The elderly are subject to a variety of complaints generic neurontin 400mg mastercard, many of which are Absorption of carbohydrates and of several nutrients order neurontin 800mg overnight delivery, includ- chronic and incapacitating neurontin 800 mg, and so they receive a great deal of ing iron, calcium and thiamine, is reduced in elderly people. There is a growing evidence base for the use of Lipid-soluble drugs are absorbed by simple diffusion down drugs in elderly patients, with important implications for pre- the concentration gradient (Chapter 3), and this is not scribing of many important classes of drugs, including statins, impaired by age. However, age per se does not affect drug angiotensin receptor blockers, vitamin D and bisphosphonates absorption to a large extent (Figure 11. Adverse drug reactions and drug interactions become more common with Drug increasing age. In one survey in general ↓Intestinal blood flow practice, 87% of patients over 75 years of age were on regular drug therapy, with 34% taking three to four Absorption↔ different drugs daily. The most commonly prescribed drugs were diuretics (34% of patients), analgesics (27%), ↓Weight tranquillizers and antidepressants (24%), hypnotics (22%) ↓Lean body mass and digoxin (20%). All of these are associated with a high ↑Fat ↓Hepatic blood flow incidence of important adverse effects. Drug elimination becomes less efficient with increasing ↓Concentration of age, leading to drug accumulation during chronic dosing. Homeostatic mechanisms become less effective with water-soluble drugs advancing age, so individuals are less able to compensate for adverse effects, such as unsteadiness or postural Metabolism↓ hypotension. The central nervous system becomes more sensitive to the actions of sedative drugs. Increasing age produces changes in the immune response ↓Renal blood flow Excretion↓ that can cause an increased liability to allergic reactions. Impaired cognition combined with relatively complex dose regimens may lead to inadvertent overdose. Although diazepam and lidocaine, whereas the distribution of polar glomerular filtration rate declines with age, this is not necessar- drugs such as digoxin is reduced compared to younger adults. The reduced clearance of benzodiazepines and to estimate this if necessary using a nomogram (see has important clinical consequences, as does the long half-life of Chapter 7) that incorporates height and weight, as well as age, several active metabolites (Chapter 18). Consequently, confusion or memory the elderly secondary to reduced renal excretion and/or impairment may be falsely attributed to ageing rather than to hepatic clearance are listed in Table 11. The principal age-related changes in pharmacokinetics are summarized in Figure 11. Key points 120 Key points 100 Pharmacokinetic changes in the elderly include: 80 • Absorption of iron, calcium and thiamine is reduced. It is Atenolol common clinical experience that benzodiazepines given to the Cimetidine elderly at hypnotic doses used for the young can produce pro- Diazepam longed daytime confusion even after single doses. The inci- Digoxin dence of confusion associated with cimetidine is increased in Non-steroidal anti-inflammatory drugs the elderly. Other drugs may expose physiological defects that Oral hypoglycaemic agents are a normal concomitant of ageing. Key points The prescription of hypnotics (see Chapter 18) should be Pharmacodynamic changes in the elderly include: minimized and restricted to short-term use. Although depression is common in old age and may indeed phenothiazines, beta-blockers, tricyclic antidepressants, need drug treatment, this is not without risk. Tricyclic antide- pressants can produce worthwhile remissions of depression but should be started at very low dosage. They are generally well This is commonly due to a failure of memory or to not under- tolerated by the elderly, although hyponatraemia has been standing how the drug should be taken. It is therefore essential that the drug regimen is kept as simple as possible The anticholinergic group of anti-parkinsonian drugs (e. There is scope for improved methods trihexyphenidyl, orphenadrine) commonly cause side effects of packaging to reduce over- or under-dosage. Glaucoma regimens are confusing and increase the risk of adverse inter- may be precipitated or aggravated and confusion may occur actions (see Chapter 13). Cerebral function in old people is easily disturbed, resulting in disorientation and confusion. It is shorter time, their sleep is more likely to be broken and they are important to start with a low dose and monitor carefully. Before hypnotics are commenced, other possible factors likely to suffer severe consequences, such as falls/fractures should be considered and treated if possible. Hypokalaemia due to decreased potassium intake (potassium-rich foods are often expensive), faulty homeo- Diabetes is common in the elderly and many patients are static mechanisms resulting in increased renal loss and the con- treated with oral hypoglycaemic drugs (see Chapter 37). It is comitant use of diuretics is more common in the elderly, and is best for elderly patients to be managed with diet if at all possi- a contributory factor in some patients. In obese elderly diabetics who remain symptomatic on prescribed when there is no indication for it (e. In one drugs because of the risk of hypoglycaemia: chlorpropamide series of geriatric patients on digoxin, the drug was withdrawn (half-life 36 hours) can cause prolonged hypoglycaemia and is in 78% of cases without detrimental effects. Brisk diuresis in patients with mental impairment or reduced The decline in renal function must be borne in mind when an mobility can result in incontinence. For many patients, a thia- antibiotic that is renally excreted is prescribed, especially if it is zide diuretic, such as bendroflumethiazide, is adequate. Appendix 3 diuretics, such as furosemide, should be used in acute heart of the British National Formulary is an invaluable practical guide. Broad-spectrum drugs including uncommon with low doses of diuretics, but plasma potassium cephalosporins and other beta-lactams, and fluoroquinones are should be checked after starting treatment. If clinically important common precursors of Clostridium difficile infection which has a hypokalaemia develops, a thiazide plus potassium-retaining high mortality rate in the elderly.

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Also buy neurontin 800 mg on-line, the study and practice of solving interpersonal and inter- Most conflict resolution programs employ some form group conflict purchase neurontin 300mg amex. In the negotiation process cheap 300 mg neurontin fast delivery, parties with “Conflict” from the Latin root “to strike together” opposing interests hold conversations to settle a dispute. Conflict to win as many concessions to his or her own self-interest may take place within one person, between two or more as possible (win-lose), or integrative, where parties at- people who know each other, or between large groups of tempt to discover solutions that embody mutual self-inter- people who do not know each other. Research on games theory and the decision- al confrontation between persons, or merely symbolic making process suggest that the face-to-face conversation confrontation through words and deeds. The conflict involved in direct negotiation may actually influence peo- may be expressed through verbal denigration, accusa- ple to act in the interest of the group (including the oppos- tions, threats, or through physical violence to persons or ing party), or some other interest beyond immediate self- property. The The success of a given instance of conflict resolu- issues of the conflict may be varied, ranging from the tion depends on the attitudes and skills of the disputants simple to the complex. If one person decides to begin the project without the input of the other person, this per- son’s attitude has already jeopardized the conflict resolu- tion process. It is the mediator’s role to clearly lay out the issues of the conflict and to help the disputants arrive at the appropriate response to the conflict. There are sev- eral responses to a conflict: withdrawing from a conflict; demanding or requesting the opposing party to concede; providing reasons the opposing party should concede (appealing to norms); proposing alternatives to the op- posing party; and proposing “if” statements, suggesting willingness to negotiate. Perspective taking, or articulat- ing and validating the feelings and thoughts of the other party (“I see that you want…. Integration of interests (“We both want…”) reflects the highest level, leading to a consensual settlement of negotiations. According to the principles of conflict resolution, the only true solution to a conflict is one that attempts to satisfy the inherent needs of all the parties involved. Conflict Resolution in the Schools: A conformity and compliance work to make them adhere to Manual for Educators. It made use of an optical illusion called the autokinetic National Institute for Dispute Resolution. In Sherif’s experiment, several subjects were placed together in a room with a stationary light. As the indi- Adaptation of one’s behavior or beliefs to match viduals listened to the descriptions of others, their an- those of the other members of a group. The power of social Conformity describes the adaptation of behavior norms was demonstrated even more strikingly when the that occurs in response to unspoken group pressure. It subjects continued to adhere to the norm later when they differs from compliance, which is adaptation of behavior were retested individually. Individuals conform to or strates one of the important conditions that produces comply with group behavior in an attempt to “fit in” or conformity: ambiguity. In most cases, swer to the question asked of the subjects, so they were conforming to social norms is so natural that people more vulnerable to reliance on a norm. However, each subject was Sigmund Freud viewed the conscience as one of tested in a room full of “planted” peers who deliberately two components of the superego, the other being the gave the wrong answer in some cases. In this scheme, the conscience prevents people fourths of the subjects tested knowingly gave an incorrect from doing things that are morally wrong, and the ego- answer at least once in order to conform to the group. This theory suggests that the conscience is Asch’s experiment revealed other factors—notably developed by parents, who convey their beliefs to their unanimity and size of the majority—that influence con- children. They in turn internalize these moral codes by a formity even when ambiguity isn’t an issue. Even one dissenter decreases the Other psychologists have proposed different theo- incidence of conformity markedly. People who follow the lead of an initial dissenter Further Reading may even disagree with that person and be dissenting Weissbud, Bernice. Although the ambiguity and unanimity of the situation are powerful contributors Consciousness to the incidence of conformity, they are not the sole de- Awareness of external stimuli and of one’s own terminants. Individuals who have a low status within a group or are unfamiliar Wilhelm Wundt’s investigations of consciousness, with a particular situation are the ones most likely to begun in 1879, were central to the development of psy- conform. Wundt’s approach, called members of a study or activity group, or new residents to structuralism, sought to determine the structure of con- a community are more likely to be affected by the pres- sciousness by recording the verbal descriptions provided sure to conform. Personality traits, such as concern by laboratory subjects to various stimuli, a method that with being liked or the desire to be right, also play a role. Certain cultures proach to the study of consciousness was the functional- are more likely than others to value group harmony over ism of William James,who focused on how conscious- individual expression. Behavior- ganization managers, and even parents can establish an ism,pioneered by John B. Watson in the early 1900s, atmosphere or “culture” that either fosters conformity or shifted interest from conscious processes to observable allows for dissension and individuality. Teaching Your Child to was at the heart of Sigmund Freud’s model of human Handle Peer Pressure. He also formulated the concept of the preconscious,which functions as an Conscience intermediate or transitional level of mind between the The moral dimension of human consciousness, the unconscious and the conscious. A preconscious thought means by which humans modify instinctual drives can quickly become conscious by receiving attention, to conform to laws and moral codes. In contrast, the re- In meditation, an altered state of consciousness is pressed material contained in the unconscious can only achieved by performing certain rituals and exercises. The collective unconscious con- widely used in the United States for purposes of relax- tains images and symbols, called archetypes, that Jung ation. It has been found that during this type of medita- found are shared by people of diverse cultures and tend tion, people consume less oxygen, eliminate less carbon to emerge in dreams,myths, and other forms. In Jung’s dioxide, and breathe more slowly than when they are in view, a thorough analysis of both the personal and col- an ordinary resting state. Although sleep suspends the voluntary exercise of stances as alcohol, tobacco, and coffee. The major cate- both bodily functions and consciousness, it is a much gories of psychoactive drugs include depressants, which more active state than was once thought.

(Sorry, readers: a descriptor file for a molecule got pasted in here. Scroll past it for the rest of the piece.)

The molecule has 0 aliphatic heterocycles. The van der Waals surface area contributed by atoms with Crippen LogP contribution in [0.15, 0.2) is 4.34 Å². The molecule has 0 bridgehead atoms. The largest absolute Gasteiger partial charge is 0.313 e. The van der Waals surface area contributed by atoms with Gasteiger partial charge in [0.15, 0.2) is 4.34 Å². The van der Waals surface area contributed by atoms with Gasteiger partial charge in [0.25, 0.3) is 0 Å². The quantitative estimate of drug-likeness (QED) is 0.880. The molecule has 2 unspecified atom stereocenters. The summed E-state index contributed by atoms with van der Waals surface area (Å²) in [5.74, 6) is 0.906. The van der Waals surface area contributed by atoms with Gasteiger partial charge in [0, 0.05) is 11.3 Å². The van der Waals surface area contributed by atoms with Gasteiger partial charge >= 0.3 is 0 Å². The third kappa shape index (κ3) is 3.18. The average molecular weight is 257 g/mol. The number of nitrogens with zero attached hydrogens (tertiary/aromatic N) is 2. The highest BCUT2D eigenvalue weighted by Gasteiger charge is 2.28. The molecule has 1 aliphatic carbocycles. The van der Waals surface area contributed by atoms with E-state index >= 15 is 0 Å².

Some early psychological research showed that best neurontin 300 mg, when compared with monolingual children neurontin 800mg on-line, bilingual children performed more slowly when processing language generic neurontin 300mg with mastercard, and their verbal scores were lower. But these tests were frequently given in English, even when this was not the child‘s first language, and the children tested were often of lower socioeconomic status than the [22] monolingual children (Andrews, 1982). More current research that has controlled for these factors has found that, although bilingual children may in some cases learn language somewhat slower than do monolingual children [23] (Oller & Pearson, 2002), bilingual and monolingual children do not significantly differ in the final depth of language learning, nor do they generally confuse the two languages (Nicoladis & [24] Genesee, 1997). In fact, participants who speak two languages have been found to have better cognitive functioning, cognitive flexibility, and analytic skills in comparison to monolinguals [25] (Bialystok, 2009). Furthermore, the increased density is stronger in those individuals who are most proficient in their second language and who learned the second language earlier. Thus, rather than slowing language development, learning a second language seems to increase cognitive abilities. Structural plasticity in the bilingual brain: Proficiency in a second language and age at acquisition affect grey-matter density. Some species communicate using scents; others use visual displays, such as baring the teeth, puffing up the fur, or flapping the wings; and still others use vocal sounds. Male songbirds, such as canaries and finches, sing songs to attract mates and to protect territory, and chimpanzees use a combination of facial expressions, sounds, and actions, such as slapping the ground, to convey aggression (de [27] Waal, 1989). Honeybees use a “waggle dance‖ to direct other bees to the location of food [28] sources (von Frisch, 1956). The language of vervet monkeys is relatively advanced in the sense that they use specific sounds to communicate specific meanings. Vervets make different calls to signify that they have seen either a leopard, a snake, or a hawk (Seyfarth & Cheney, [29] 1997). Despite their wide abilities to communicate, efforts to teach animals to use language have had only limited success. One of the early efforts was made by Catherine and Keith Hayes, who raised a chimpanzee named Viki in their home along with their own children. Researchers speculated that Viki‘s difficulties might have been in part because the she could not create the words in her vocal cords, and so subsequent attempts were made to teach primates to speak using sign language or by using boards on which they can point to symbols. Washoe, who lived to be 42 years old, could label up to 250 different objects and make simple requests and comments, such as “please tickle‖ and “me sorry‖ (Fouts, [31] 1997). Washoe‘s adopted daughter Loulis, who was never exposed to human signers, learned more than 70 signs simply by watching her mother sign. He learned faster when he was younger than when he got older, he learns by observation, and he can use symbols to comment on social interactions, rather than simply for food treats. Kanzi can also create elementary syntax and understand relatively complex commands. Video Clip: Language Recognition in Bonobos The bonobo Kanzi is the most proficient known nonhuman language speaker. Kanzi usually requires many trials to learn a new sign, whereas human babies can speak words after only one exposure. Kanzi‘s language is focused primarily on food and pleasure and only rarely on social relationships. Although he can combine words, he generates few new phrases and cannot master syntactic rules beyond the level [33] of about a 2-year-old human child (Greenfield & Savage-Rumbaugh, 1991). With some exceptions, the information that can be communicated in nonhuman species is limited primarily to displays of liking or disliking, and related to basic motivations of aggression and mating. Humans also use this more primitive type of communication, in the form of nonverbal behaviorssuch as eye contact, touch, hand signs, and interpersonal distance, to communicate their like or dislike for others, but they (unlike animals) also supplant this more primitive communication with language. Although other animal brains share similarities to ours, only the human brain is complex enough to create language. What is perhaps most remarkable is that although language never appears in nonhumans, language is universal in humans. Language and Perception To this point in the chapter we have considered intelligence and language as if they are separate concepts. The idea that language and its structures influence and limit human thought is called linguistic relativity. The most frequently cited example of this possibility was proposed by Benjamin Whorf (1897– 1941), an American linguist who was particularly interested in Native American languages. Whorf argued that the Inuit people of Canada (sometimes known as Eskimos) had many words for snow, whereas English speakers have only one, and that this difference influenced how the different cultures perceived snow. Whorf argued that the Inuit perceived and categorized snow in finer details than English speakers possibly could, because the English language constrained perception. Although the idea of linguistic relativism seemed reasonable, research has suggested that language has less influence on thinking than might be expected. For one, in terms of perceptions of snow, although it is true that the Inuit do make more distinctions among types of snow than do English speakers, the latter also make some distinctions (think “powder,‖ “slush,‖ “whiteout,‖ and so forth). And it is also possible that thinking about snow may influence language, rather than the other way around. In a more direct test of the possibility that language influences thinking, Eleanor Rosch [34] (1973) compared people from the Dani culture of New Guinea, who have only two terms for color (“dark‖ and “bright‖), with English speakers who use many more terms. Rosch hypothesized that if language constrains perception and categorization, then the Dani should have a harder time distinguishing colors than would English speakers. But her research found that when the Dani were asked to categorize colors using new categories, they did so in almost Attributed to Charles Stangor Saylor. Similar results were found by Frank, Everett, [35] Fedorenko, and Gibson (2008), who showed that the Amazonian tribe known as the Pirahã, who have no linguistic method for expressing exact quantities (not even the number “one‖), were nevertheless able to perform matches with large numbers without problem. Although these data led researchers to conclude that the language we use to describe color and number does not influence our underlying understanding of the underlying sensation, another more recent study has questioned this assumption. Roberson, Davies, and Davidoff [36] (2000) conducted another study with Dani participants and found that, at least for some colors, the names that they used to describe colors did influence their perceptions of the colors.